Tuesday, 16 February 2010

Taking the good with the bad: 4 countries in 8 years

In June, when Dan and I move back to America, I will have been 'abroad' for eight years. How did this happen?! I only planned to move to Japan for a year to teach English, but foreign countries have this way of luring me in and redirecting my course.

There was Japan for two years (where I met my husband), vagabonding another year (ie living out of a suitcase in various locations planning my wedding), England four  (with the man I married) and now New Zealand six months (with said husband's parents). The vagabonding year did include six fantastic months back in Seattle, but I was sleeping on a blow-up mattress in my parents' living room, so I was hardly settled in America.


 The wedding

Since that day we started Dan's green card process from London last summer, I've been doing a lot of thinking about the move back home. I've become so used to being a foreigner that the thought of living somewhere that I'll be a native daughter sounds amazing, but also strange. I've become used to being asked where I'm from, having an accent and always feeling, ever so slightly, out of my comfort zone.

On the whole I cannot wait to go home – I think I made that clear to everyone I came into contact with my last few months in England. But I also recognize that there's something amazing about being a foreigner in a foreign land that I will miss. To fully process this – and I like processing – I started a list of the good and not-so-good points of living overseas.

Here it is...


Ridin' the tube in London

The not-so-good news first...
  • It's hard to be away from the amazing people in my life who live in the States. Especially when they start having cute little babies I can't be there to cuddle with. I hate how hard it is to be in touch by phone because of a difficult time difference; calling twice a year and facebook updates just isn't enough.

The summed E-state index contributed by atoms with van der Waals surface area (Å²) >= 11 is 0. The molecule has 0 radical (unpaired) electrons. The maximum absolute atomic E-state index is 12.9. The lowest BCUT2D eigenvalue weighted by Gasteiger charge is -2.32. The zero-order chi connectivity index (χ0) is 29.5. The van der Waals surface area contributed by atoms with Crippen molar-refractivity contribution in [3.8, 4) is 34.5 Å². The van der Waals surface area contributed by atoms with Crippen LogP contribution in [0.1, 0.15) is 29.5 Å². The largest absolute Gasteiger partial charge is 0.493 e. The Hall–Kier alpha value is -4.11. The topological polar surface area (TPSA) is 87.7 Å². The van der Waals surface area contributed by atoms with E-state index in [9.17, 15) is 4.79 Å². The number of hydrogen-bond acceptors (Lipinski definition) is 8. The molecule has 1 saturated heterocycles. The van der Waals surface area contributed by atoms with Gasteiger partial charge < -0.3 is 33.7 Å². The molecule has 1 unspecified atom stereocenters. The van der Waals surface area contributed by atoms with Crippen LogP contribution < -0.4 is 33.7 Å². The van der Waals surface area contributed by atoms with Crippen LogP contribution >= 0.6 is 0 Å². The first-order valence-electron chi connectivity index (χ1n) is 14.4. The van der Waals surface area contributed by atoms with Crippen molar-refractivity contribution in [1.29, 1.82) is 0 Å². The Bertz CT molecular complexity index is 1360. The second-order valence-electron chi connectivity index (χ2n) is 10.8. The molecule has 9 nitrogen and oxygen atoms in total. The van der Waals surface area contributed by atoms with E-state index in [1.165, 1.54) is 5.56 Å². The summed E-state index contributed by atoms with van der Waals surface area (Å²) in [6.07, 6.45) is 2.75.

• It's humbling to be foreign and have different instincts to everyone around me. This was a particular challenge in England where we speak the same language, but sometimes just have completely different mindsets and understandings of what is 'normal'. It's hard when what you've learned is right your whole life is challenged, such as the American philosophy that it's good to be bold, confident, direct and friendly with people you don't know. This is what I had learned anyway, so eight years in subtle, self-deprecating and private cultures was a steep learning curve.
  • It's exciting to move to a new city effectively every two years, but it also prevents you from ever letting your roots grow deep. I make friends easily and that's fun, but sometimes I miss spending time with friends who have stories from ten years ago or who even know my maiden name.